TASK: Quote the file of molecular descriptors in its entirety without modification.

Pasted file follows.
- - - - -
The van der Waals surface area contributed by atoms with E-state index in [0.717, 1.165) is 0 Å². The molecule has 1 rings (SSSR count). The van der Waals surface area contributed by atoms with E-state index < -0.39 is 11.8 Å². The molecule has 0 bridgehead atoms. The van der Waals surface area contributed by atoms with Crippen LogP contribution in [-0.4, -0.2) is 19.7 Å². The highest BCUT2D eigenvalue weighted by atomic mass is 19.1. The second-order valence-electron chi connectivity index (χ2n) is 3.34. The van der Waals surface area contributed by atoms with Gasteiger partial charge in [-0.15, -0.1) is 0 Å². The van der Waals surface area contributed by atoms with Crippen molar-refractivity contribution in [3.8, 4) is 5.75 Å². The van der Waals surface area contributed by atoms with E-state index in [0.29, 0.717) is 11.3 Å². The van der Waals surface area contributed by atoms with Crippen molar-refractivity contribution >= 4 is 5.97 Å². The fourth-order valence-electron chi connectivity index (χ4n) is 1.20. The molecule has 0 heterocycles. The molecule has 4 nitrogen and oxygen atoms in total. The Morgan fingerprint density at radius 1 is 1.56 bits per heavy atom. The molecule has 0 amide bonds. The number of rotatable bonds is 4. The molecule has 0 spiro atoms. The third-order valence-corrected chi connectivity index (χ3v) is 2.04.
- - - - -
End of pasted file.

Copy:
The van der Waals surface area contributed by atoms with E-state index in [0.717, 1.165) is 0 Å². The molecule has 1 rings (SSSR count). The van der Waals surface area contributed by atoms with E-state index < -0.39 is 11.8 Å². The molecule has 0 bridgehead atoms. The van der Waals surface area contributed by atoms with Crippen LogP contribution in [-0.4, -0.2) is 19.7 Å². The highest BCUT2D eigenvalue weighted by atomic mass is 19.1. The second-order valence-electron chi connectivity index (χ2n) is 3.34. The van der Waals surface area contributed by atoms with Gasteiger partial charge in [-0.15, -0.1) is 0 Å². The van der Waals surface area contributed by atoms with Crippen molar-refractivity contribution in [3.8, 4) is 5.75 Å². The van der Waals surface area contributed by atoms with E-state index in [0.29, 0.717) is 11.3 Å². The van der Waals surface area contributed by atoms with Crippen molar-refractivity contribution >= 4 is 5.97 Å². The fourth-order valence-electron chi connectivity index (χ4n) is 1.20. The molecule has 0 heterocycles. The molecule has 4 nitrogen and oxygen atoms in total. The Morgan fingerprint density at radius 1 is 1.56 bits per heavy atom. The molecule has 0 amide bonds. The number of rotatable bonds is 4. The molecule has 0 spiro atoms. The third-order valence-corrected chi connectivity index (χ3v) is 2.04.